will determine many things elsewhere. The Lord grant a happy issue
there and here, as well as in other parts of the world, for the help
of His own elect, and the glory of His name.

[Footnote 256: The reference is to the Popish Plot in England; in
respect to Boston, it is probably to King Philip's War, 1675-1676, and
the hostilities along the Maine coast in 1677, though there is no
reason to attribute these to French or Jesuit instigation. Yet
possibly the great fire of August 8-9, 1679, is meant; see p. 269,
note 1, _infra_.]

We will now leave Maryland, and come back to Sandhoeck [Newcastle], on
the South River, where, in the house of our friend Ephraim Hermans,
the Lord had brought us, and our friends received and lodged us with
affectionate hearts.

_16th, Saturday._ Mr. Moll, who is the president [of the court] and
one of the principal men here in the South, having finished his
business in the court which was now ended, had intended to ride this
morning to a plantation which he had recently purchased on Christina
Kill, and would have been pleased to have had us accompany him, and
look at the lands about there, which he said were very good; but as
the hard and rainy weather of yesterday had not yet cleared up, he
put off the journey until Monday, in hopes he would then have our
company, when he would provide a horse for each of us, and Ephraim
would also go with us. Meanwhile we went to see whether there would be
any means of returning to the Manathans notwithstanding the ice,
either by land or sea. If we should return by water, we should be able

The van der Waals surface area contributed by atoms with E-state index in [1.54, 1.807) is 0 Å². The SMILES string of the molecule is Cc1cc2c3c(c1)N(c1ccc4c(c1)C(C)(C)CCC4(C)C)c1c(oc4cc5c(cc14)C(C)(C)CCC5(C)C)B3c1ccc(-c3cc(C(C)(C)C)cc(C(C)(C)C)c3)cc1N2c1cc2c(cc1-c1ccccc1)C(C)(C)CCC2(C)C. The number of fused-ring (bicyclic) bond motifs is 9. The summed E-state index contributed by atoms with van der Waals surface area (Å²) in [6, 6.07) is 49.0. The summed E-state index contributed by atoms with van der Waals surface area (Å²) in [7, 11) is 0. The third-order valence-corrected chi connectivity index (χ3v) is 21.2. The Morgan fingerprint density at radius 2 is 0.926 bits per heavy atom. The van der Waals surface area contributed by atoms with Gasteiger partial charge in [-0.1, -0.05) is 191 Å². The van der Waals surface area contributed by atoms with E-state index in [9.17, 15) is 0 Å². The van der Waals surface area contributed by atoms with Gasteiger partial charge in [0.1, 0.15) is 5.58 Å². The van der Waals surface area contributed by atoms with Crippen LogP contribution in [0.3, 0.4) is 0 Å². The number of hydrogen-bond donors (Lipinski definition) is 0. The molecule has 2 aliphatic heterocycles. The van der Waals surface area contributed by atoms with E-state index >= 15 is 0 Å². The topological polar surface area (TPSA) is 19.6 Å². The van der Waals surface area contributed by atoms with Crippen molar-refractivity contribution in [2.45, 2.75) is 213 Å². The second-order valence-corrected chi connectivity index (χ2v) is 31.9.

to see the lower parts of this river, the Hoere-kill and others; but
no opportunity presented itself, because it was so late in the year,
there being no navigating in consequence of every one being afraid of
the ice.

_17th, Sunday._ We had an opportunity to-day to hear Domine
Tessemaker, which we did, but never heard worse preaching, and I,
therefore, had little desire to go again in the afternoon, though I
was misled by the ringing of the bell. He is a man who wishes to
effect some _établissement_ or reform here, but he will not accomplish
much in that respect, as he not only has no grace therefor, but there
seems to be something in his life which will hereafter manifest itself
more. For the present we can say with truth that he is a perfect
worldling.[257] It seems that in these spiritually, as well as
physically, waste places, there is nevertheless a craving of the
people to accept anything that bears even the name of food, in order
to content rather than satisfy themselves therewith. Nevertheless the
Lord will take pity upon these his lands, as we hope, for it appears
indeed that the seed of the elect is here, especially among those of
European descent.

[Footnote 257: Domine Petrus Tesschenmaker remained in charge of the
church in Newcastle till 1682. After brief sojourns in New York and on
Staten Island, he was called to the church in Schenectady. There he
served from 1685 to 1690, when he was killed in the Indian massacre of
that year.]